Medications were safely managed and lessons were learnt from any mistakes. People who lived in the home and relatives gave positive feedback about the home and the staff who worked in it. The home had a relaxed feel and people could move freely around the service as they chose. People were able to have control over their lives and participate in activities they enjoyed.

Care plans and risk assessments were person centred and detailed how people wished and needed to be supported. They were regularly reviewed and updated as required, with input from people and their families. Care plans showed that people's GPs and other healthcare professionals were contacted for advice about their health needs whenever necessary. We saw the service had responded promptly when people had experienced health problems.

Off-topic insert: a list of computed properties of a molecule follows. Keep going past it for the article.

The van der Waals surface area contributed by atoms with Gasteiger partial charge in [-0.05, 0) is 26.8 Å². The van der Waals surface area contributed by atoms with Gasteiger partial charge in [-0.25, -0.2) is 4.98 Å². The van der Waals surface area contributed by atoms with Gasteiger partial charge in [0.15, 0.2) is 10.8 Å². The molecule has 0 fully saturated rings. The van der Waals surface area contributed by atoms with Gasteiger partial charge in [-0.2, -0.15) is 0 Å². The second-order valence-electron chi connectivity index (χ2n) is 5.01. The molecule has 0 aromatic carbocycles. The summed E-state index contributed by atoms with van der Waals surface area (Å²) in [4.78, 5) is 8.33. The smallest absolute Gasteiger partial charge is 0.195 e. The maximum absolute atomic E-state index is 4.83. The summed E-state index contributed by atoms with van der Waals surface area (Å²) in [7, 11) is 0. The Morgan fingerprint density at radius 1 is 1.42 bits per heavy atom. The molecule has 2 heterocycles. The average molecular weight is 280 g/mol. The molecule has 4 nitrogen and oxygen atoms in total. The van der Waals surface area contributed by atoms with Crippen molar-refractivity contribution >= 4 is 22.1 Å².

The registered manager and provider used different methods to assess and monitor the quality of the service. These included regular audits of the service and staff meetings to seek the views of staff. The staff team were consistent and the providers were also involved in the running of the service.

Staff were recruited safely, received a robust induction and suitable training to do their job role effectively. All staff had been supervised in their role.

The home had carried out various checks to ensure the environment was safe and infection control processes were in place.

Further information is in the detailed findings below.

Inspection carried out on 21 July 2016

During a routine inspection

This unannounced inspection took place on 21 July 2016. The inspection team consisted of two inspectors. The CQC registered the service on 18 February 2015 and this was the first comprehensive inspection.